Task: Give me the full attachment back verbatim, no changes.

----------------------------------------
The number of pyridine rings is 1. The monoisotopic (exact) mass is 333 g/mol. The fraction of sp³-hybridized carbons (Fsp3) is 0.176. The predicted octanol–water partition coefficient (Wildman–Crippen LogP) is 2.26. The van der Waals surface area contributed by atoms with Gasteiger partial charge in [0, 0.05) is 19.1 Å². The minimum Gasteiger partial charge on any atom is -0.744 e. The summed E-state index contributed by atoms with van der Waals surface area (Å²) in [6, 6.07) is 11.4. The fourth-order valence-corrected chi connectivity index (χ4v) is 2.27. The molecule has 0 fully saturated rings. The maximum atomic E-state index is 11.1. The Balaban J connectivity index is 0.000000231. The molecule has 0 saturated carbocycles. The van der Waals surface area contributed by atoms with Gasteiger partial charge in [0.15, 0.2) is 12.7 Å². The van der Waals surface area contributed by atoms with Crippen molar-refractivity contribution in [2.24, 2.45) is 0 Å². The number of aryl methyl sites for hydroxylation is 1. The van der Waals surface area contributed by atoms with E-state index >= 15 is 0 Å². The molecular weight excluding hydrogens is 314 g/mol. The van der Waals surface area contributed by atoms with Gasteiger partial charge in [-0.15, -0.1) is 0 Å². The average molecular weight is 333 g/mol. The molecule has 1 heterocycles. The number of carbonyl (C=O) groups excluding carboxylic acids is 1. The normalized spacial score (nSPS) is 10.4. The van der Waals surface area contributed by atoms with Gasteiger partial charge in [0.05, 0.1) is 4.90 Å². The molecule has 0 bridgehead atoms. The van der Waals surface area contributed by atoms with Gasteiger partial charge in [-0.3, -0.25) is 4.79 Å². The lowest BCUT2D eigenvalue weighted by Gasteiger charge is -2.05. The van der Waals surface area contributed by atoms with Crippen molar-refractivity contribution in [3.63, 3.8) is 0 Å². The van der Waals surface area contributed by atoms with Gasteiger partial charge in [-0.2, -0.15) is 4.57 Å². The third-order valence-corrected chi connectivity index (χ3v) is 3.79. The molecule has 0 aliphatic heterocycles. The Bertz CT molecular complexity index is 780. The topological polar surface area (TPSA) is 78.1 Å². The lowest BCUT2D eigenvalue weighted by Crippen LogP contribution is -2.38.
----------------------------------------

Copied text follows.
The number of pyridine rings is 1. The monoisotopic (exact) mass is 333 g/mol. The fraction of sp³-hybridized carbons (Fsp3) is 0.176. The predicted octanol–water partition coefficient (Wildman–Crippen LogP) is 2.26. The van der Waals surface area contributed by atoms with Gasteiger partial charge in [0, 0.05) is 19.1 Å². The minimum Gasteiger partial charge on any atom is -0.744 e. The summed E-state index contributed by atoms with van der Waals surface area (Å²) in [6, 6.07) is 11.4. The fourth-order valence-corrected chi connectivity index (χ4v) is 2.27. The molecule has 0 fully saturated rings. The maximum atomic E-state index is 11.1. The Balaban J connectivity index is 0.000000231. The molecule has 0 saturated carbocycles. The van der Waals surface area contributed by atoms with Gasteiger partial charge in [0.15, 0.2) is 12.7 Å². The van der Waals surface area contributed by atoms with Crippen molar-refractivity contribution in [2.24, 2.45) is 0 Å². The number of aryl methyl sites for hydroxylation is 1. The van der Waals surface area contributed by atoms with E-state index >= 15 is 0 Å². The molecular weight excluding hydrogens is 314 g/mol. The van der Waals surface area contributed by atoms with Gasteiger partial charge in [-0.15, -0.1) is 0 Å². The average molecular weight is 333 g/mol. The molecule has 1 heterocycles. The number of carbonyl (C=O) groups excluding carboxylic acids is 1. The normalized spacial score (nSPS) is 10.4. The van der Waals surface area contributed by atoms with Gasteiger partial charge in [0.05, 0.1) is 4.90 Å². The molecule has 0 bridgehead atoms. The van der Waals surface area contributed by atoms with Gasteiger partial charge in [-0.3, -0.25) is 4.79 Å². The lowest BCUT2D eigenvalue weighted by Gasteiger charge is -2.05. The van der Waals surface area contributed by atoms with Crippen molar-refractivity contribution in [3.63, 3.8) is 0 Å². The van der Waals surface area contributed by atoms with Gasteiger partial charge in [-0.2, -0.15) is 4.57 Å². The third-order valence-corrected chi connectivity index (χ3v) is 3.79. The molecule has 0 aliphatic heterocycles. The Bertz CT molecular complexity index is 780. The topological polar surface area (TPSA) is 78.1 Å². The lowest BCUT2D eigenvalue weighted by Crippen LogP contribution is -2.38.